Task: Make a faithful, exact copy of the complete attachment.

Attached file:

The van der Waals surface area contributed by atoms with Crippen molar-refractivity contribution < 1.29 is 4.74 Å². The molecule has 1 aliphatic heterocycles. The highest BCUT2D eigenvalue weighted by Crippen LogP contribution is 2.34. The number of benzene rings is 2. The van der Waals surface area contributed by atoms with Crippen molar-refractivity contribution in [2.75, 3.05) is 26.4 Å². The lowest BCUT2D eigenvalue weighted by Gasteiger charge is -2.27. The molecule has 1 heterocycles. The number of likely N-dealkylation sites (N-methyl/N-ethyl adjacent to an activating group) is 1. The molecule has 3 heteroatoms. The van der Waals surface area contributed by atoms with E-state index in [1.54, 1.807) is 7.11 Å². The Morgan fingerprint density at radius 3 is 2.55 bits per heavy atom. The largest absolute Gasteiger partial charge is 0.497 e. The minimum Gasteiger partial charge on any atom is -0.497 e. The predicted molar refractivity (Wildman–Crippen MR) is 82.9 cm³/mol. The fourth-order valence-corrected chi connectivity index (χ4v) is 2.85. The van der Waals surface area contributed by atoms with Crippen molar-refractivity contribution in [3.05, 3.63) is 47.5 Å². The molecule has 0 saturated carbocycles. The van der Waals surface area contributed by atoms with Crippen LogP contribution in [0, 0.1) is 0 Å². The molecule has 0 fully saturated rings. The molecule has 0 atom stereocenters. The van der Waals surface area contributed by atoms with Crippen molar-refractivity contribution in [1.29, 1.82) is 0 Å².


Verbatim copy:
The van der Waals surface area contributed by atoms with Crippen molar-refractivity contribution < 1.29 is 4.74 Å². The molecule has 1 aliphatic heterocycles. The highest BCUT2D eigenvalue weighted by Crippen LogP contribution is 2.34. The number of benzene rings is 2. The van der Waals surface area contributed by atoms with Crippen molar-refractivity contribution in [2.75, 3.05) is 26.4 Å². The lowest BCUT2D eigenvalue weighted by Gasteiger charge is -2.27. The molecule has 1 heterocycles. The number of likely N-dealkylation sites (N-methyl/N-ethyl adjacent to an activating group) is 1. The molecule has 3 heteroatoms. The van der Waals surface area contributed by atoms with E-state index in [1.54, 1.807) is 7.11 Å². The Morgan fingerprint density at radius 3 is 2.55 bits per heavy atom. The largest absolute Gasteiger partial charge is 0.497 e. The minimum Gasteiger partial charge on any atom is -0.497 e. The predicted molar refractivity (Wildman–Crippen MR) is 82.9 cm³/mol. The fourth-order valence-corrected chi connectivity index (χ4v) is 2.85. The van der Waals surface area contributed by atoms with Crippen molar-refractivity contribution in [3.05, 3.63) is 47.5 Å². The molecule has 0 saturated carbocycles. The van der Waals surface area contributed by atoms with Crippen LogP contribution in [0, 0.1) is 0 Å². The molecule has 0 fully saturated rings. The molecule has 0 atom stereocenters. The van der Waals surface area contributed by atoms with Crippen molar-refractivity contribution in [1.29, 1.82) is 0 Å².